We can be a million different things, all at once.
Parenthood is a lesson in contradiction. We are asked to bend without breaking, to be “on” all the time and to do so as consistently as possible. But human beings are complex and nuanced. One New York mother of four recently wrote about this in a compelling post, capturing what it means to be a mother and a woman still trying to figure it all out.
Liz Petrone took to Facebook recently with a post that perfectly describes the emotions of being a mother. Petrone, who writes at LizPetrone.com, shared with Scary Mommy that she wrote it after her mother died unexpectedly. “I was 37 weeks pregnant at the time and when my son was born a few weeks later I really had to make space in my heart for the idea of both: both death and birth, both grief and joy, both loss and new life.”
Petrone’s post begins “I am both. I’m both ‘I NEED TO GET OUT OF HERE RIGHT THIS SECOND’ and ‘I hope you don’t expect me to put that bra back on and go anywhere.’ I am ‘for the love of all that is holy if one more person touches me I will fall to the ground in a pile of cold ash’ and I’m ‘someone get over here and snuggle me to sleep, already.'”
Petrone says most of the time, “we all have one foot on each side.”
It’s true. Most of us are a series of contradictions. There is, perhaps, no time this feels more urgent than in motherhood. We’re pulled in a million directions and as such, can be catapulted into happiness and sadness within minutes, constantly second guessing ourselves. We can feel moments (or months) of loneliness, though we’re rarely alone. Motherhood forces us to remember who we are, appreciating it all “because it goes so fast” while holding on to the person we were before this all began.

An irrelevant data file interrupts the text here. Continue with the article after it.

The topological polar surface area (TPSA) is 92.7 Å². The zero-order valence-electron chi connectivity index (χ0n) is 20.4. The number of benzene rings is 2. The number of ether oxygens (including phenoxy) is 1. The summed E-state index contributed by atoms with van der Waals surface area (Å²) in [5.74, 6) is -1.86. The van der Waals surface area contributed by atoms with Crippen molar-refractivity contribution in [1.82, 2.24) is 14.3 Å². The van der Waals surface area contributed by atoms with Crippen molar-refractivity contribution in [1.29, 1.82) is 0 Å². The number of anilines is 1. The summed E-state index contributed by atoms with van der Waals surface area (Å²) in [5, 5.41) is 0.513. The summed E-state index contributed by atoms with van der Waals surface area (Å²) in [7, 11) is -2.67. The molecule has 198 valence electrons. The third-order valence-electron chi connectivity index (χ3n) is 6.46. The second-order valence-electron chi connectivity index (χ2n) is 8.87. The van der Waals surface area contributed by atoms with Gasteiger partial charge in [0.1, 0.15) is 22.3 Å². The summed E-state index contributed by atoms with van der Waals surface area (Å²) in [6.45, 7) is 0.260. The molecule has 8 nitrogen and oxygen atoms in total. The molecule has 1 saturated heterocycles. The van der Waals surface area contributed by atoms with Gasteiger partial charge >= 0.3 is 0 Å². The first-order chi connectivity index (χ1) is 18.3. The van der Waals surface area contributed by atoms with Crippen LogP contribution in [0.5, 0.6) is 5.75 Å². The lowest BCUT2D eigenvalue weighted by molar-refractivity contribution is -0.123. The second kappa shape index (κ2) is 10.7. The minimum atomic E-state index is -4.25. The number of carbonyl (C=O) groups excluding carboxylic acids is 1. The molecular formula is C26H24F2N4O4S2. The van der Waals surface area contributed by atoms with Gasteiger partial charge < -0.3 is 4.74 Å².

“I’m together sucking it all in until the day I die and proud of the beautiful belly I’ve earned,” Petrone writes. “I’m in four inch heels and big earrings and then too I’m in bleach-stained sweatpants and fuzzy socks. I’m the woman who doesn’t want vacation to ever end and I’m the one who CANNOT WAIT to get back home.”
Petrone tells us she believes women, especially moms, are under so much pressure, “to sacrifice themselves for the good of the family. We are BOTH mothers and individuals. There’s so much emphasis now to label everything, categorize a person or event or experience or feeling into one box or another, when really the truth is life is so much more nuanced than that.”
Her words are connecting with thousands who feel frustrated wearing so many hats but don’t want to be boxed in a corner. Who want our contradictions to be celebrated, not dismissed.
“I’ve never been so tired and I’ve never felt more alive. I’m a mom, and I’m still me,” she writes. “I’m afraid, and I’m still doing it. I’m lonely, and I’m blessed. I’m both.”